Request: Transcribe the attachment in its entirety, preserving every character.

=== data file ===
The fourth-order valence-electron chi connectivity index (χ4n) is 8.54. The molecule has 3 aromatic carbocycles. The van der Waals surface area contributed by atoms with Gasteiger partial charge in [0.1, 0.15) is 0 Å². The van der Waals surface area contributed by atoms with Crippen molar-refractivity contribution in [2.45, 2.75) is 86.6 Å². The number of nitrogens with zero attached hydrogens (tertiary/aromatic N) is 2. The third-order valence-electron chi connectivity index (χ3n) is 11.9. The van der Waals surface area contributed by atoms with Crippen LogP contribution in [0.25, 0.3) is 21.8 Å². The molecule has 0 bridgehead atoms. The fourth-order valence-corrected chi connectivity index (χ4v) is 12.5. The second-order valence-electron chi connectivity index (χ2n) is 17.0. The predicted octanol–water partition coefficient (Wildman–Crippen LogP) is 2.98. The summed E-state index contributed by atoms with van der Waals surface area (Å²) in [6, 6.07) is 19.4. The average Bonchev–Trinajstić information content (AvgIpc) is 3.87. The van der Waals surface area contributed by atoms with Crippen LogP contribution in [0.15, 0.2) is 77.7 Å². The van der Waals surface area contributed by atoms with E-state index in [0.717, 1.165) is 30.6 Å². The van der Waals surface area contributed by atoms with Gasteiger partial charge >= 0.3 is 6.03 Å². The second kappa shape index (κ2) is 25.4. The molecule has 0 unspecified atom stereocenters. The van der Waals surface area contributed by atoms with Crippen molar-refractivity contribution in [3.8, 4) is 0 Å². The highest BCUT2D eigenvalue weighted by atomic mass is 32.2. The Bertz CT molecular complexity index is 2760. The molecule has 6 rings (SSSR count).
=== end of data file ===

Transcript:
The fourth-order valence-electron chi connectivity index (χ4n) is 8.54. The molecule has 3 aromatic carbocycles. The van der Waals surface area contributed by atoms with Gasteiger partial charge in [0.1, 0.15) is 0 Å². The van der Waals surface area contributed by atoms with Crippen molar-refractivity contribution in [2.45, 2.75) is 86.6 Å². The number of nitrogens with zero attached hydrogens (tertiary/aromatic N) is 2. The third-order valence-electron chi connectivity index (χ3n) is 11.9. The van der Waals surface area contributed by atoms with Crippen LogP contribution in [0.25, 0.3) is 21.8 Å². The molecule has 0 bridgehead atoms. The fourth-order valence-corrected chi connectivity index (χ4v) is 12.5. The second-order valence-electron chi connectivity index (χ2n) is 17.0. The predicted octanol–water partition coefficient (Wildman–Crippen LogP) is 2.98. The summed E-state index contributed by atoms with van der Waals surface area (Å²) in [6, 6.07) is 19.4. The average Bonchev–Trinajstić information content (AvgIpc) is 3.87. The van der Waals surface area contributed by atoms with Crippen LogP contribution in [0.15, 0.2) is 77.7 Å². The van der Waals surface area contributed by atoms with E-state index in [0.717, 1.165) is 30.6 Å². The van der Waals surface area contributed by atoms with Gasteiger partial charge >= 0.3 is 6.03 Å². The second kappa shape index (κ2) is 25.4. The molecule has 0 unspecified atom stereocenters. The van der Waals surface area contributed by atoms with Crippen molar-refractivity contribution in [3.8, 4) is 0 Å². The highest BCUT2D eigenvalue weighted by atomic mass is 32.2. The Bertz CT molecular complexity index is 2760. The molecule has 6 rings (SSSR count).